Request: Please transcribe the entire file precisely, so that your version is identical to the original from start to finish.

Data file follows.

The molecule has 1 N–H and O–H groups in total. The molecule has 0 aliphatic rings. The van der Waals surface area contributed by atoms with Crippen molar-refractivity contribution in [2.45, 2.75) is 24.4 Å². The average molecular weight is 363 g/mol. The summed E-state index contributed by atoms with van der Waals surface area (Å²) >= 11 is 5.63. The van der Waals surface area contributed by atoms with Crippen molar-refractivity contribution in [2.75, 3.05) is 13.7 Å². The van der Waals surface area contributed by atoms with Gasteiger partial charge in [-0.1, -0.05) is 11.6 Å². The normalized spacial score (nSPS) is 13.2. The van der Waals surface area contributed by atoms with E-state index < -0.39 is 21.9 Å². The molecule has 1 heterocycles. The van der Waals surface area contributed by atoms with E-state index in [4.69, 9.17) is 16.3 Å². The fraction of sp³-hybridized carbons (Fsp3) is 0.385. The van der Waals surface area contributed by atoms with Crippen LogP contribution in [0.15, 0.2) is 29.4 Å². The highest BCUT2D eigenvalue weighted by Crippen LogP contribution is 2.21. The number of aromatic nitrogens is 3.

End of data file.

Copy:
The molecule has 1 N–H and O–H groups in total. The molecule has 0 aliphatic rings. The van der Waals surface area contributed by atoms with Crippen molar-refractivity contribution in [2.45, 2.75) is 24.4 Å². The average molecular weight is 363 g/mol. The summed E-state index contributed by atoms with van der Waals surface area (Å²) >= 11 is 5.63. The van der Waals surface area contributed by atoms with Crippen molar-refractivity contribution in [2.75, 3.05) is 13.7 Å². The van der Waals surface area contributed by atoms with Gasteiger partial charge in [-0.1, -0.05) is 11.6 Å². The normalized spacial score (nSPS) is 13.2. The van der Waals surface area contributed by atoms with E-state index < -0.39 is 21.9 Å². The molecule has 1 heterocycles. The van der Waals surface area contributed by atoms with E-state index in [4.69, 9.17) is 16.3 Å². The fraction of sp³-hybridized carbons (Fsp3) is 0.385. The van der Waals surface area contributed by atoms with Crippen LogP contribution in [0.15, 0.2) is 29.4 Å². The highest BCUT2D eigenvalue weighted by Crippen LogP contribution is 2.21. The number of aromatic nitrogens is 3.